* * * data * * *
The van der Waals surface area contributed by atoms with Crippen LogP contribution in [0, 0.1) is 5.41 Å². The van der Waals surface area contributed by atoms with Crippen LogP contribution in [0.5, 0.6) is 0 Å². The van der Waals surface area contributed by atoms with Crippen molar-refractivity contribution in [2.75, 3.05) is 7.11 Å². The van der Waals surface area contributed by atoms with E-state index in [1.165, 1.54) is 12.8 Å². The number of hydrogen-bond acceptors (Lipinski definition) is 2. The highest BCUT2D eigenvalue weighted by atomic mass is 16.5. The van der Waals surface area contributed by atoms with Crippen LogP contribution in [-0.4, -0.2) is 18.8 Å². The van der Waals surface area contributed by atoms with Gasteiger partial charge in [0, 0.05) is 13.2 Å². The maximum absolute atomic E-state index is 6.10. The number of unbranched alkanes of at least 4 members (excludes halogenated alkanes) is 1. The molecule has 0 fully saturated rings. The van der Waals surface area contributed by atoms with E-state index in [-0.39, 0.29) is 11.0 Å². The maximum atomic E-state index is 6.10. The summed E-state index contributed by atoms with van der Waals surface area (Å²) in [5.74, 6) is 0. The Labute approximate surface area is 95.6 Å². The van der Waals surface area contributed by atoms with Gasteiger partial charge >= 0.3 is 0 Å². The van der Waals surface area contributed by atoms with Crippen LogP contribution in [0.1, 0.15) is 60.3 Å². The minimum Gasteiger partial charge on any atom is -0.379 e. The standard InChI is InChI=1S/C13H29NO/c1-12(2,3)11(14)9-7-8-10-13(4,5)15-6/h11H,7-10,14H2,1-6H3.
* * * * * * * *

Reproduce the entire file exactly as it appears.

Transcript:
The van der Waals surface area contributed by atoms with Crippen LogP contribution in [0, 0.1) is 5.41 Å². The van der Waals surface area contributed by atoms with Crippen LogP contribution in [0.5, 0.6) is 0 Å². The van der Waals surface area contributed by atoms with Crippen molar-refractivity contribution in [2.75, 3.05) is 7.11 Å². The van der Waals surface area contributed by atoms with E-state index in [1.165, 1.54) is 12.8 Å². The number of hydrogen-bond acceptors (Lipinski definition) is 2. The highest BCUT2D eigenvalue weighted by atomic mass is 16.5. The van der Waals surface area contributed by atoms with Crippen LogP contribution in [-0.4, -0.2) is 18.8 Å². The van der Waals surface area contributed by atoms with Gasteiger partial charge in [0, 0.05) is 13.2 Å². The maximum absolute atomic E-state index is 6.10. The number of unbranched alkanes of at least 4 members (excludes halogenated alkanes) is 1. The molecule has 0 fully saturated rings. The van der Waals surface area contributed by atoms with E-state index in [-0.39, 0.29) is 11.0 Å². The maximum atomic E-state index is 6.10. The summed E-state index contributed by atoms with van der Waals surface area (Å²) in [5.74, 6) is 0. The Labute approximate surface area is 95.6 Å². The van der Waals surface area contributed by atoms with Gasteiger partial charge >= 0.3 is 0 Å². The van der Waals surface area contributed by atoms with Crippen LogP contribution in [0.1, 0.15) is 60.3 Å². The minimum Gasteiger partial charge on any atom is -0.379 e. The standard InChI is InChI=1S/C13H29NO/c1-12(2,3)11(14)9-7-8-10-13(4,5)15-6/h11H,7-10,14H2,1-6H3.